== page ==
Q Tell me why you think the stock market is sort of the ultimate salvation for the middle class in today's world?


A
Well, when I speak of the term "the stock market", I'm invariably speaking of good American companies that tended to be not that sharp in the '70s, got sharp in the '80s, and are now unbelievably good in the '90s. There are companies out there in our country who historically have not been able to beat the Germans and the Japanese, who now beat them routinely. These are guys who've been able to handle any of the slow-downs that we're seeing in the current economy, or whether any of the interest rate up and down, Federal Reserve cuts, Federal Reserve hikes -- these things are just not that meaningful longer term to these great American companies. And these great American companies, by virtue of the fact that they are part of the stock market, can go down as a function of the stock market. Compaq, MicroSoft, Intel, they're stocks. So, therefore, when the stock market goes down, there's a good chance that they will go down. And I want to buy them, because historically these have been great engines of enrichment for the middle class, "historically" meaning now for a good ten years. And I think that'll continue in the same way that in a previous generation when were under-retailed, if you had bought Wal-Mart Unlimited, you could have become rich. If you bought Intel, you could have become rich away from your job. I don't think that's changed at all. I think there are a thousand stocks out there that could make you rich, totally independent of what you do for a living. There've been fortunes made in Merck. There have been fortunes made in Pfizer. There will be fortunes again made in Merck and Pfizer.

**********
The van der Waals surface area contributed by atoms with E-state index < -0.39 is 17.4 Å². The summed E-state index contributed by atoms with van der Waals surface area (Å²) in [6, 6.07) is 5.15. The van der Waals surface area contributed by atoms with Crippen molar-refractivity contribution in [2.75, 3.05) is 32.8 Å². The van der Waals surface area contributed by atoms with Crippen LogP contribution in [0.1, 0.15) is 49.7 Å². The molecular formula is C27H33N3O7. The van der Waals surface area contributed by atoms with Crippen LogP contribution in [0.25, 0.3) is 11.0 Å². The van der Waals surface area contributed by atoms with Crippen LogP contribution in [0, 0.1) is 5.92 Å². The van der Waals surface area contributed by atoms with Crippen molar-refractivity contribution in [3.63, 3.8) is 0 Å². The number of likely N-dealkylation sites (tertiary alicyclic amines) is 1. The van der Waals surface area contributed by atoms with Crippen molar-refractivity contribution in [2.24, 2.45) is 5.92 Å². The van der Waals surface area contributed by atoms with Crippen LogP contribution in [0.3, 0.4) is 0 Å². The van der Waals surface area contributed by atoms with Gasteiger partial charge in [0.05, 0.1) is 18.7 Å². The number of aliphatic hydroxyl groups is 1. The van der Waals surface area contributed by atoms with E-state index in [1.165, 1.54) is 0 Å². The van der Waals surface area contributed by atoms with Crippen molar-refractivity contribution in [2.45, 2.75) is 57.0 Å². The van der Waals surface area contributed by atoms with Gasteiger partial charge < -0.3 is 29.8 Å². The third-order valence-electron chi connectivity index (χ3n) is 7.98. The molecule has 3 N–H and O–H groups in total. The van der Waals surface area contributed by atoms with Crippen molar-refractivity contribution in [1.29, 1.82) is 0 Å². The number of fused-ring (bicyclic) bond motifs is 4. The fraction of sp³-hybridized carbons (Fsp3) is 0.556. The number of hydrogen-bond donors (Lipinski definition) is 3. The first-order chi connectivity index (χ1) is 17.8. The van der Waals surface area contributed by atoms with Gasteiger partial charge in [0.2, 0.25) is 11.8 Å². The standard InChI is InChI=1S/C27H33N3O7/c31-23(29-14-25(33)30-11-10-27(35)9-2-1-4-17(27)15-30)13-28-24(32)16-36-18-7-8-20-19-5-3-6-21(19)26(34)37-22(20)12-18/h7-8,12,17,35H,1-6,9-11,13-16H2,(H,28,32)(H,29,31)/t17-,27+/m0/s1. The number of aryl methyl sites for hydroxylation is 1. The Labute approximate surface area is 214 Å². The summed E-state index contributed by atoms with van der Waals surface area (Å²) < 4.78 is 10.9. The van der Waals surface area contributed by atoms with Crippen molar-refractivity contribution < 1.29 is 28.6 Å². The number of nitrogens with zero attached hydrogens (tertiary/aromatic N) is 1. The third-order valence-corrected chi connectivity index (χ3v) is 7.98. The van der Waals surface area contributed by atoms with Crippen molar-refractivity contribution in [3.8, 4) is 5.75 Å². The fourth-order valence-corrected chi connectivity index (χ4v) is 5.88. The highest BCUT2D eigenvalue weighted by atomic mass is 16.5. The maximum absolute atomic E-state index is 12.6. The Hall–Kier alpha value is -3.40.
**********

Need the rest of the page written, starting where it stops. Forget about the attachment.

Then there's another whole class of stocks that were created to be able to meet this demand that's come from the tremendous in-flows of capital. Thousands of companies have been created in the last two or three years. They've not been tested in an economic downturn. Their managements are not as shrewd and Hewlett-Packard. They're not as good as a management of Intel. They haven't seen downturns like the management of Merck. They're untested and they're dangerous and what I'm saying is that if you were to re deploy in this morass of a summer market that we have, in situations that where managements are fabulous, where balance sheets are good, where historically they've been very shareholder sensitive, nothing's changed. These will be fabulous investments and will make millions of more people rich.

I'm a huge believer in mutual funds. I think that mutual funds are the antidote to the kind of speculative craziness. The managers tend to be really good and if they're not good, they're fired. There's accountability in the mutual fund industry. And they've been tremendous engines of wealth for people and they're going to continue to be so. Individual stocks would be also great engines of wealth, but for a lot of people it's just too hard to pick. In the meantime I question who in this country has made the kind of money at their job that they've made in their mutual fund? There are periods where mutual funds won't make any money, but historically no one got a 33 percent raise last year, that I know of, unless they were in an S&P fund. I invest in funds myself even though I run my own fund for my daughters. I have a five year-old and a two year-old and every chance I get that the government allows, I put money in for them in mutual funds. And I don't really look at the price of the mutual funds because I know that 30 years from now they're going to be higher. But I would also say that, capitalism is raging rampant across the world. We're the primary place of capitalism. I believe that stocks like Bristol-Myers, had they existed in the 1800's there would have no Marx, there would have been no communism because what's happened is these stocks have made many millions of people rich. And they're gonna do it again.